Before even joining the Sun I arrived into Santiago, capital of Chile, found my friend Glen and explored! It's a very interesting and historical city and clearly very beautiful. I had seen the Andes as I flew in however serious forest fires prevented us from really experiencing the view from Gran Torre... I'll just have to go back one day.


I'll also have to go back to Valparaiso because although we drove through to join the ship I was never able to explore on foot due to strike action at the port on our return.

The cruises that I did went down Chile, up Argentina, past Uruguay and onto Brazil and back round again a few times before we then carried on up the Pacific coastline and ended up in Alaska. For this blog posting I'm going to start at the Atlantic coast as it went from Brazil all the way down, round and up to Alaska.

Rio de Janeiro.


I'm completely in love with Rio. We were fortunate to have plenty of time to explore. Here are the views (and crowds) at Christ the Redeemer.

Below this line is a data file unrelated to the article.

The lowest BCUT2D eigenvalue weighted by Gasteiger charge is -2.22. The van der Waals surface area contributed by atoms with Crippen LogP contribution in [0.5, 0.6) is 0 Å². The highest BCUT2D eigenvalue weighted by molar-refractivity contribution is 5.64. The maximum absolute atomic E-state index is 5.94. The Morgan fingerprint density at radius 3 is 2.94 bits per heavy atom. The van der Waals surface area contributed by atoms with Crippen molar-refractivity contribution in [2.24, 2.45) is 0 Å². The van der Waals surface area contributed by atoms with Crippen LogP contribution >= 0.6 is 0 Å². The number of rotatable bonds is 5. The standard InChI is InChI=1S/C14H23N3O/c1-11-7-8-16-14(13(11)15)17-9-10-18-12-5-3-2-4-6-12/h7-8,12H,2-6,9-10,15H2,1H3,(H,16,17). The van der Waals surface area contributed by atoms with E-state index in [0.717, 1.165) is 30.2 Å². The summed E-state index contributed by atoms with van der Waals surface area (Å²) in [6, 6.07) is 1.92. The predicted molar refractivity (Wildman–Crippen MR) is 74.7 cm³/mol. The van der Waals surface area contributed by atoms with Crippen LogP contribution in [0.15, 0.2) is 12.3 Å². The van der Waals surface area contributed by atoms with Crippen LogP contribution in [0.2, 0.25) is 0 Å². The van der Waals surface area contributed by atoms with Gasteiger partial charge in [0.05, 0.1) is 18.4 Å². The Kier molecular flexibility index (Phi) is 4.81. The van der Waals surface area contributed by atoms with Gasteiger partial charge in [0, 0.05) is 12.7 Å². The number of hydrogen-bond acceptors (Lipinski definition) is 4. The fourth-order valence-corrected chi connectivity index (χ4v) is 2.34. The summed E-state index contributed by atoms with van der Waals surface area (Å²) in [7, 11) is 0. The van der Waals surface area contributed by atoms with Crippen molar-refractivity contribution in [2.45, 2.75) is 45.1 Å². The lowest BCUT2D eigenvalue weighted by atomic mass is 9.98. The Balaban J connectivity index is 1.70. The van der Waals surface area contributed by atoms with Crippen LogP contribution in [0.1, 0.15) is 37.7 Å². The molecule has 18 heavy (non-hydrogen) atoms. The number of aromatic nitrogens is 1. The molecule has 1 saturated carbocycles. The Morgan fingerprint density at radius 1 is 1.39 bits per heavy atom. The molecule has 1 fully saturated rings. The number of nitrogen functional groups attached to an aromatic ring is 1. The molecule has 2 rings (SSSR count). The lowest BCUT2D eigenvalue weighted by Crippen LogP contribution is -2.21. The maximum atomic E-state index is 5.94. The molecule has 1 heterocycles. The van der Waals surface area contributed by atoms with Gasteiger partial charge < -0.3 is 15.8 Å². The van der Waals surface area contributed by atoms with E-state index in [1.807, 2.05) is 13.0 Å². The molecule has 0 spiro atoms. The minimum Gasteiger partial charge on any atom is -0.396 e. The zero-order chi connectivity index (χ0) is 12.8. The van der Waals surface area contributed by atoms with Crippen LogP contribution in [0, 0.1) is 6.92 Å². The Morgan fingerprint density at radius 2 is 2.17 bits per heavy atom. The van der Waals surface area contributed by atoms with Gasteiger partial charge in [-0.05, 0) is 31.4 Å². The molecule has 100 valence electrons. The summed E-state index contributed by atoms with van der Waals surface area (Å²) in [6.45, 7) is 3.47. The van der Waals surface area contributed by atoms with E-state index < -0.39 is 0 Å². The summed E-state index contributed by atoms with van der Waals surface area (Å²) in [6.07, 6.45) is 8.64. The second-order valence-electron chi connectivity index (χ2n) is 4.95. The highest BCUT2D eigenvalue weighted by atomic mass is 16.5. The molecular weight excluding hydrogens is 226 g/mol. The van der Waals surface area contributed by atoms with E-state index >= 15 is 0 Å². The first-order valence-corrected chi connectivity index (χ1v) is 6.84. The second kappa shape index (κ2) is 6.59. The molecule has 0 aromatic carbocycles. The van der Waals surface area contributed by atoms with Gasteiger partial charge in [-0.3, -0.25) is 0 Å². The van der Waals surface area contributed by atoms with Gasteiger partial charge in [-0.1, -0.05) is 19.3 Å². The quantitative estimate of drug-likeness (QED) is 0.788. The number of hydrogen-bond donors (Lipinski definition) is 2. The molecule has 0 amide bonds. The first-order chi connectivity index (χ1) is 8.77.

You can see Sugarloaf Mountain sticking up in the distance, I went up there twice because the view was just stunning!



You can see Christ the Redeemer lit up on the highest peak.

Because we're crazy (!) we took a tour of a favela (the slums) that are so famous in Rio, a city of contrasts.



We did so much in Rio, the botanical gardens, eating at an amazing churrascaria and although we weren't there for the week of carnaval (carnival) we were overnight for the rehearsals so I experienced this at the Sambadrome and for free!



For me Rio is so special and unique. Here's my sunset sailaway with the city skyline that's not skyscrapers but mountains.


We actually had many stops in Brazil, there are many beach locations! But here's a couple of views of Santos, a coastal city in the Sao Paulo state, one of the largest populations in the world, famous for its long gardens running parallel to the beach.



Heading south of Brazil you come to Uruguay, a much smaller country than those around it, it does not suffer with the same extremes of poverty. Montevideo is the capital.



It has an old historical centre and then out of town we also stopped at Punta del Este, full of small boats and posh cafes it is famous for it's artists and art including this giant hand on the beach.